In our series Myth Busters, we are busting the myths surrounding cloud computing, security, and innovation. So, let’s tackle a cloud myth AND a security myth! One of the most persistent myths about cloud computing is that it’s not secure. This myth has kept some businesses from adopting cloud technology, but it’s time to bust this myth once and for all. In this blog post, we’ll explore why the cloud is a secure option for businesses of all sizes.
Let’s start with investment. When I was a CIO, this metric swayed me to trust the cloud. How much do you spend on security? Include both the physical security of your IT assets and cyber security. Add in the cost of your cyber insurance, which by the way, is probably going through the roof. How much do you spend? $100,000? $200,000? More?
A study by Deloitte estimates that mid-sized companies (defined as those with annual revenues between $100 million and $1 billion) spend an average of 0.5% to 1% of their annual revenue on cybersecurity. This would equate to between $500,000 and $10 million for a company with $100 million in annual revenue or between $1 million and $100 million for a company with $1 billion in annual revenue.
I know that for the organization I led, it was far less than 0.5% of our revenue!
How much are the cloud providers spending?
In its 2020 annual report, Amazon Web Services (AWS) reported spending over $1.6 billion on security and compliance in 2019. Similarly, Microsoft has reported investing over $1 billion annually in security-related research and development. Google Cloud has stated that it invests heavily in security, including leveraging machine learning to enhance its security capabilities.
That’s a billion…with a B. Far more than the several hundred thousand most of us spend.
Now let’s look at staffing.
One of the advantages of using cloud providers is that they often employ top-tier security professionals who are experts in their field. These professionals have years of experience and training, and many hold industry certifications such as CISSP (Certified Information Systems Security Professional) and CISM (Certified Information Security Manager). Cloud providers also have the resources to attract and retain top talent, which can be challenging for many organizations that may not have the budget or resources to offer competitive compensation packages.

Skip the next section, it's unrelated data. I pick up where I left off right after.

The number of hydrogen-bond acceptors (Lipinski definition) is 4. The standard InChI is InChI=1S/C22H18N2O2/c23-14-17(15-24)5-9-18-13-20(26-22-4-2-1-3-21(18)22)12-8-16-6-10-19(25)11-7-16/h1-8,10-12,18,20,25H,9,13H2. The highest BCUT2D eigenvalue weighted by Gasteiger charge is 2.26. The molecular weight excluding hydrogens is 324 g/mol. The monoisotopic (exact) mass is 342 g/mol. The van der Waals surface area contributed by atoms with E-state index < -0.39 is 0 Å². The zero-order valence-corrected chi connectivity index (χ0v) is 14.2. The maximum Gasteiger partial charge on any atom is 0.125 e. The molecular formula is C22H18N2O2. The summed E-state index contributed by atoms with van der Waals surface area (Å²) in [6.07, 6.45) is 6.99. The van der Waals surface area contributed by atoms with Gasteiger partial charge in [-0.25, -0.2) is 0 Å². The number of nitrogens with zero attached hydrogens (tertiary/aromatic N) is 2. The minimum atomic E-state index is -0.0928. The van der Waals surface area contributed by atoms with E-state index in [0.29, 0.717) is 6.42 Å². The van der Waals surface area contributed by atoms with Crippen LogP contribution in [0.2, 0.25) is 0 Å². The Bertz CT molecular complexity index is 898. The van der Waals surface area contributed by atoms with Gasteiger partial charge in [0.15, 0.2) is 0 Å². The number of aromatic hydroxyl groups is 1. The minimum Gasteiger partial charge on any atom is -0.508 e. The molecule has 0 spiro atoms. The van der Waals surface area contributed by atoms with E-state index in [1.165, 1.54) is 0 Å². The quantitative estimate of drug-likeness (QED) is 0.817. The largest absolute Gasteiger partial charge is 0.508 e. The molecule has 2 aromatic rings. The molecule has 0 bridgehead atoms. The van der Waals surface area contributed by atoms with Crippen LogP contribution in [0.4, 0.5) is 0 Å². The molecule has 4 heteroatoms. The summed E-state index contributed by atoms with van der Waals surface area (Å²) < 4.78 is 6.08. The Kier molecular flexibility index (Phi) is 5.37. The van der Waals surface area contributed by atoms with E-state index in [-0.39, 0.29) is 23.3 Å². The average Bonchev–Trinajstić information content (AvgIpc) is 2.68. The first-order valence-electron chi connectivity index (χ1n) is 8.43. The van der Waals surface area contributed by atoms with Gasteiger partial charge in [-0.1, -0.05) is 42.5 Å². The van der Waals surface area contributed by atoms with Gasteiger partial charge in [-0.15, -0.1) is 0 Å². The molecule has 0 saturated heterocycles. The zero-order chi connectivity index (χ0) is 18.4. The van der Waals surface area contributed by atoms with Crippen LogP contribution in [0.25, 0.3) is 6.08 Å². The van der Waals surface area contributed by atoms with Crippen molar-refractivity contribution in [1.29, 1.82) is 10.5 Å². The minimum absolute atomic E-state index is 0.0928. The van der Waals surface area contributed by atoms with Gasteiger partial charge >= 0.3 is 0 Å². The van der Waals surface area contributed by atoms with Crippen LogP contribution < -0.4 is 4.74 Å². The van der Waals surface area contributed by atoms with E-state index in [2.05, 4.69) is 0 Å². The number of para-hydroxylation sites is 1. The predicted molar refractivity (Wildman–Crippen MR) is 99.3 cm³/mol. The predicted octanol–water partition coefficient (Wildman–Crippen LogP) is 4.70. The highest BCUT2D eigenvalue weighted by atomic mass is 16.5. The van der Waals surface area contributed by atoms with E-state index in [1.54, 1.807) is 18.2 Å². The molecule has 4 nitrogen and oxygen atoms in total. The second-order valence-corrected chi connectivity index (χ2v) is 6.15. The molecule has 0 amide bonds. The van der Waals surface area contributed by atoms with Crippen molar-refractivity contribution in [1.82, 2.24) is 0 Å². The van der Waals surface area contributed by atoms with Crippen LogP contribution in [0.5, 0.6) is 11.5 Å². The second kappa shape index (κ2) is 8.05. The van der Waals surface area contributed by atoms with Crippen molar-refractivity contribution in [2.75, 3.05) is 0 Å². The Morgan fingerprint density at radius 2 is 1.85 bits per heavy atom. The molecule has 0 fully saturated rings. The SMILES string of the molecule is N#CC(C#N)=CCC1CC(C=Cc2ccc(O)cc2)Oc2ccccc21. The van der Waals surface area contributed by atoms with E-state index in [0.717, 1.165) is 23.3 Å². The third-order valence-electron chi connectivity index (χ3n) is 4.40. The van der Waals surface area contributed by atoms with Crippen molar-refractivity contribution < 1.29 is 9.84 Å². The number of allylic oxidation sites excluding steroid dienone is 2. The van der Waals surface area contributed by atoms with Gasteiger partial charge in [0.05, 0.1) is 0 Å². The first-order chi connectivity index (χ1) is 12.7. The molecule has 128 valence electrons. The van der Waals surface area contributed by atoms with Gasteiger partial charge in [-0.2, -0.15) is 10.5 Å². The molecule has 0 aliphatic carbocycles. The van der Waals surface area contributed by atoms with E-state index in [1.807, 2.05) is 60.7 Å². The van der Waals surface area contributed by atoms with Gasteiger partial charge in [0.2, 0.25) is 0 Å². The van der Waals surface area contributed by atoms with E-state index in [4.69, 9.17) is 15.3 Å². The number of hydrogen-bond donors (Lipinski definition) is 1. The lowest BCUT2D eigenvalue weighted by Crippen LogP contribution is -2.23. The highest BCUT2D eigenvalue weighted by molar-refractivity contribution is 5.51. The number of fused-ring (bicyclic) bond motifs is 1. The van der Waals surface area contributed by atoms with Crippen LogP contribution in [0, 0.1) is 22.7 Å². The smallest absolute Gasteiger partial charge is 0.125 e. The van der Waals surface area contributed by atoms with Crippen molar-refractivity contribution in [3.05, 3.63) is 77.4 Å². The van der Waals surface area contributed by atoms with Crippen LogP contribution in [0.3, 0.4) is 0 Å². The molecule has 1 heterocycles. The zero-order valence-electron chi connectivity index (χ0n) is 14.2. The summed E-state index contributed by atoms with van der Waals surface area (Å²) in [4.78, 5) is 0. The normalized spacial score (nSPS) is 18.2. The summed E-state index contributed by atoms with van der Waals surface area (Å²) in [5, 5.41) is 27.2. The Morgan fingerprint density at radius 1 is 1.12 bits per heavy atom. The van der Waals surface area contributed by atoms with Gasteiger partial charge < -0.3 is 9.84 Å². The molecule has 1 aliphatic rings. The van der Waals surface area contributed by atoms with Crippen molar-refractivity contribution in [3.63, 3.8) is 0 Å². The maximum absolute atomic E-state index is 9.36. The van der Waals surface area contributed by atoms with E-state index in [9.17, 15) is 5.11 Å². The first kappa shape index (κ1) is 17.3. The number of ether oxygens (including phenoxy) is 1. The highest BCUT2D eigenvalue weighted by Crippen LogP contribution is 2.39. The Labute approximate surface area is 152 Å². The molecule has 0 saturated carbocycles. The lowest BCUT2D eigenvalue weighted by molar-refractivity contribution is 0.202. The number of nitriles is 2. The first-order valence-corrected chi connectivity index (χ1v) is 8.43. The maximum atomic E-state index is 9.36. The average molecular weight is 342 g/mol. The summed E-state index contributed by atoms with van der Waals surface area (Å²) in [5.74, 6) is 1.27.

In contrast, many organizations struggle to find and retain qualified security engineers due to the high demand for their skills and the shortage of qualified candidates. This is partly because the cybersecurity industry is growing rapidly, and there is a shortage of qualified candidates to fill the many available cybersecurity jobs. According to Cybersecurity Ventures, there were 3.5 million unfilled cybersecurity jobs in 2021, highlighting the challenge that organizations face in finding qualified cybersecurity professionals.
Additionally, organizations may not have the resources to provide their security engineers with the latest training and certifications or to invest in the latest security tools and technologies. This can make it difficult for organizations to keep up with the latest threats and implement effective security measures.
In contrast, cloud providers invest heavily in their security teams, providing the latest training and certifications and access to the latest security tools and technologies. This allows cloud providers to stay ahead of the latest threats and to implement effective security measures to protect their customers’ data.
Overall, the quality of security professionals employed by cloud providers is often higher than what many organizations can afford to hire on their own. This, along with the other security benefits offered by cloud providers, can make the cloud a more secure option than on-premises environments.
Robust Security Measures
In addition to investing heavily in security professionals, cloud providers have made significant investments in security measures to ensure the safety and privacy of their customers’ data. Cloud providers typically have sophisticated security measures in place, including firewalls, intrusion detection and prevention systems, and advanced threat analytics tools. Cloud providers typically undergo rigorous security audits and certifications, such as SOC 2 and ISO 27001, to ensure their security measures meet industry standards.
Cloud providers typically have more sophisticated and robust security measures than most businesses can afford to implement on their own. Cloud providers invest heavily in security measures to protect their infrastructure and customers’ data from hacking, malware, and cyber-attacks. They also have teams of security experts who continuously monitor and update security measures to keep up with new and evolving threats.